Luckily for all of us, Daddy and I got a little bit smart Tuesday night, despite our sleep-deprived states. You’ve been using a Baby Merlin’s Magic Sleepsuit (or the MMSS, as we call it) since you were three months old to help you nap, as it keeps you from doing that typical baby flailing that inevitably wakes you up once you’ve drifted off. We’d never put you in it for your overnight sleep, primarily because you’ve never really had trouble sleeping through and also because we’ve been wary of encouraging sleep crutches. But you know what they say about desperate times. So in you went, and through you slept–all the way to 5:50 a.m., just 10 minutes before the alarm went off, without so much as a peep. Night Two of our experiment confirmed the results; we had to wake you at 6 a.m. We are converts–and if this is what it takes, so be it; we’ll just have to wean you off the MMSS eventually. For now, three uninterrupted nights’ sleep in, we’re enjoying the rejuvenating rest.


This Week in Guppy Growth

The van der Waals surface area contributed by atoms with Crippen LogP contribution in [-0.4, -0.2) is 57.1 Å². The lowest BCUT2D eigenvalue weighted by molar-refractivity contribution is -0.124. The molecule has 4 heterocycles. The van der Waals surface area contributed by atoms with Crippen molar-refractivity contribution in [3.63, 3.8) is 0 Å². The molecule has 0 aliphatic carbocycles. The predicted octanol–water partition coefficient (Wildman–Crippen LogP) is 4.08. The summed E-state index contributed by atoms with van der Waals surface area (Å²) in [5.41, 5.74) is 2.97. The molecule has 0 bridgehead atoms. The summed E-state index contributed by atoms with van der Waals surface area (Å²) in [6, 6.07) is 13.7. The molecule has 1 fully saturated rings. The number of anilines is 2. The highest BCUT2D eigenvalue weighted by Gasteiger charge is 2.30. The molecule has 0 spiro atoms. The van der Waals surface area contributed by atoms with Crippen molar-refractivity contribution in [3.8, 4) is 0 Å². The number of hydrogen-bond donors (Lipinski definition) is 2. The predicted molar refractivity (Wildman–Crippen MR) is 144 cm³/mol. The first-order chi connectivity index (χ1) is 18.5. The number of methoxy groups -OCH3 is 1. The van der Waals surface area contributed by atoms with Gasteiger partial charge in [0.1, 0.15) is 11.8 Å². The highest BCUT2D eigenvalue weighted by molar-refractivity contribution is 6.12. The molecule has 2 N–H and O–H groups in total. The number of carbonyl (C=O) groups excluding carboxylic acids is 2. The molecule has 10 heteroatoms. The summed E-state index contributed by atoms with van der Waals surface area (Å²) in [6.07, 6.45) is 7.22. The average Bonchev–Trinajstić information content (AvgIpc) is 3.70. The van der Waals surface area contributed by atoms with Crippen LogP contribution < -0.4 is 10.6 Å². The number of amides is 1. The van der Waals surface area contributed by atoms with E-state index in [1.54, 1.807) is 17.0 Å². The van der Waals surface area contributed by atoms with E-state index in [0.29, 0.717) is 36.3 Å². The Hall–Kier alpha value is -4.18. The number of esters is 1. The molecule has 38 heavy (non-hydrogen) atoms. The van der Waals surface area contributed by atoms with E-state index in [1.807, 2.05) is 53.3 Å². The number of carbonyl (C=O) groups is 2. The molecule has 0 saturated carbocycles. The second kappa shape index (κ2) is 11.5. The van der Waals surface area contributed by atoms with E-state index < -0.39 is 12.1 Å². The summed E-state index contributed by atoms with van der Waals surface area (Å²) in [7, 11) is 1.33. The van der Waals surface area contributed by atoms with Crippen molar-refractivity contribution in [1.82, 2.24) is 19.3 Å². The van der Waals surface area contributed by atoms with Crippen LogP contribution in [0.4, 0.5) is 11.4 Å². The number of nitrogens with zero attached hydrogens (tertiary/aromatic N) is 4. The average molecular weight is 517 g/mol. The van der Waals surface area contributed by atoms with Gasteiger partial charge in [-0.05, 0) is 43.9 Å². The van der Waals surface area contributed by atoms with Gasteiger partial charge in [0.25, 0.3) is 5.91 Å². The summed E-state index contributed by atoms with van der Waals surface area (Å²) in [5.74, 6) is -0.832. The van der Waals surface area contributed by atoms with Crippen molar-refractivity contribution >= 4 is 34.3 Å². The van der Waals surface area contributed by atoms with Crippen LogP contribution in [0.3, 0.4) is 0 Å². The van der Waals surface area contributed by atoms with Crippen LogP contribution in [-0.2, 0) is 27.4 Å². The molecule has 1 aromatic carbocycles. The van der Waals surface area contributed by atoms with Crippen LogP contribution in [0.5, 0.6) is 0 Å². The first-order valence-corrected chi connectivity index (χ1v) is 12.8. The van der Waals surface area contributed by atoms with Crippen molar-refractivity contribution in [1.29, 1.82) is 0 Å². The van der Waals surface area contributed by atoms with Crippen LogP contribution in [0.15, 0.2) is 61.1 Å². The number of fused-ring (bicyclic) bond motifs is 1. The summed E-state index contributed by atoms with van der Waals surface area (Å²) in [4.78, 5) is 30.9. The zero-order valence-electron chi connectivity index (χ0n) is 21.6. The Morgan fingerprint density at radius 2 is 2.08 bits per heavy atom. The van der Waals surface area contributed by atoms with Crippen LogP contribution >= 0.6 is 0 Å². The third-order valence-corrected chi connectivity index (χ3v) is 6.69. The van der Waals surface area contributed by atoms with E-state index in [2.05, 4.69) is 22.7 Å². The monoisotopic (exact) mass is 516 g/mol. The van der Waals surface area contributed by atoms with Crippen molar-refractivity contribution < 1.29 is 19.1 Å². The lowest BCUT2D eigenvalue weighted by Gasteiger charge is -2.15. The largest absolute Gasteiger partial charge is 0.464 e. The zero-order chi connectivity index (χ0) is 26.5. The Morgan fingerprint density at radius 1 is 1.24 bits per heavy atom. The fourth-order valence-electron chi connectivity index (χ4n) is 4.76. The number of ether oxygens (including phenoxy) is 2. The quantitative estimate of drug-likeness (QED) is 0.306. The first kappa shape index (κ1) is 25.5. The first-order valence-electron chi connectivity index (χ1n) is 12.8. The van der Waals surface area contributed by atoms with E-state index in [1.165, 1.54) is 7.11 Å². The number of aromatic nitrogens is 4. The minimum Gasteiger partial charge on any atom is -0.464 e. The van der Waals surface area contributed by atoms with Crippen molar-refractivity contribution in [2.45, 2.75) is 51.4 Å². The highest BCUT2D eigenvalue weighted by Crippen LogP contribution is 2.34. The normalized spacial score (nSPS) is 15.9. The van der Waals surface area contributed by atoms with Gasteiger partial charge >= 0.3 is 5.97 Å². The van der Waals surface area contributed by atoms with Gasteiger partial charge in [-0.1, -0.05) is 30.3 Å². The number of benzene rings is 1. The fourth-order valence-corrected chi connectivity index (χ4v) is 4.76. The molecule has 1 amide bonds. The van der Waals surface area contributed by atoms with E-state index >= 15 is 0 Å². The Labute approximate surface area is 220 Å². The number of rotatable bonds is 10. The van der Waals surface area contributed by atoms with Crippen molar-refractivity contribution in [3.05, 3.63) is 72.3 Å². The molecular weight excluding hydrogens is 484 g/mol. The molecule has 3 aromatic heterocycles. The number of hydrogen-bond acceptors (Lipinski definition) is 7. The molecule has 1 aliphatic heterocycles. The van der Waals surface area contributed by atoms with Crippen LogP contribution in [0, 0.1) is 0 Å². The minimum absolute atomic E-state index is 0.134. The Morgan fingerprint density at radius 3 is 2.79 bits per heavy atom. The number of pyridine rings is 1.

• You’re now blowing raspberries, which is the cutest thing ever. You smush your lips together, motorboat them and spit everywhere.
  • You’re supporting a lot of weight on your legs and can push up to stand if we’re holding your hands. Still no sitting by yourself yet, but your core is extraordinarily strong. My guess is that within two weeks, you’ll be sitting unsupported.
  • You’re even more obsessed with your feet than ever.
  • You talk. A lot. It’s a lot of hard G sounds right now, but I’m training you on those M’s. (Can you say Mamma?) Daddy is doing the same with D’s. You also squeal, squawk, grunt, roar and generally sound like a baby dinosaur.
  • You had your first ride in a real swing–not just your little baby swing at home–and on a carousel!